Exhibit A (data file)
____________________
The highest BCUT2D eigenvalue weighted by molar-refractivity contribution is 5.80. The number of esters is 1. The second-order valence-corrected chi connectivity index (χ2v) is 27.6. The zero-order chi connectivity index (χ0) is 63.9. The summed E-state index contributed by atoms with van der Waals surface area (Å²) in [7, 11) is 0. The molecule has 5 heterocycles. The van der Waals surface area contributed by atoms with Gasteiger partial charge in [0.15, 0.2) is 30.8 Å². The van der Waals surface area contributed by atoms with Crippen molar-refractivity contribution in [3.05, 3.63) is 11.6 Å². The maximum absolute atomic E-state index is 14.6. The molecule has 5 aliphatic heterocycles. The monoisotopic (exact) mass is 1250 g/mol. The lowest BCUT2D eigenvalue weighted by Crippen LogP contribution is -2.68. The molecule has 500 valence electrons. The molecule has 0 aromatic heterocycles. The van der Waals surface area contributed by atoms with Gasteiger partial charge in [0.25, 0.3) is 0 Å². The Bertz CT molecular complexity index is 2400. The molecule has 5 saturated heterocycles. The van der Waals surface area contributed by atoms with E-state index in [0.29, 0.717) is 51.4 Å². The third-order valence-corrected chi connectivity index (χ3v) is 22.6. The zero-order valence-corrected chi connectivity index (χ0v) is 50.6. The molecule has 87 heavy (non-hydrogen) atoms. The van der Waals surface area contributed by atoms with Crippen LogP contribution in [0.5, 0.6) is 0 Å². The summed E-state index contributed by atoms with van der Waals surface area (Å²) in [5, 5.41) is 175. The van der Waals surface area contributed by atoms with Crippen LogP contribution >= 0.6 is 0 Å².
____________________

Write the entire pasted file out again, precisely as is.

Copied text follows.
The highest BCUT2D eigenvalue weighted by molar-refractivity contribution is 5.80. The number of esters is 1. The second-order valence-corrected chi connectivity index (χ2v) is 27.6. The zero-order chi connectivity index (χ0) is 63.9. The summed E-state index contributed by atoms with van der Waals surface area (Å²) in [7, 11) is 0. The molecule has 5 heterocycles. The van der Waals surface area contributed by atoms with Gasteiger partial charge in [0.15, 0.2) is 30.8 Å². The van der Waals surface area contributed by atoms with Crippen molar-refractivity contribution in [3.05, 3.63) is 11.6 Å². The maximum absolute atomic E-state index is 14.6. The molecule has 5 aliphatic heterocycles. The monoisotopic (exact) mass is 1250 g/mol. The lowest BCUT2D eigenvalue weighted by Crippen LogP contribution is -2.68. The molecule has 500 valence electrons. The molecule has 0 aromatic heterocycles. The van der Waals surface area contributed by atoms with Gasteiger partial charge in [0.25, 0.3) is 0 Å². The Bertz CT molecular complexity index is 2400. The molecule has 5 saturated heterocycles. The van der Waals surface area contributed by atoms with E-state index in [0.29, 0.717) is 51.4 Å². The third-order valence-corrected chi connectivity index (χ3v) is 22.6. The zero-order valence-corrected chi connectivity index (χ0v) is 50.6. The molecule has 87 heavy (non-hydrogen) atoms. The van der Waals surface area contributed by atoms with Crippen LogP contribution in [0.5, 0.6) is 0 Å². The summed E-state index contributed by atoms with van der Waals surface area (Å²) in [5, 5.41) is 175. The van der Waals surface area contributed by atoms with Crippen LogP contribution >= 0.6 is 0 Å².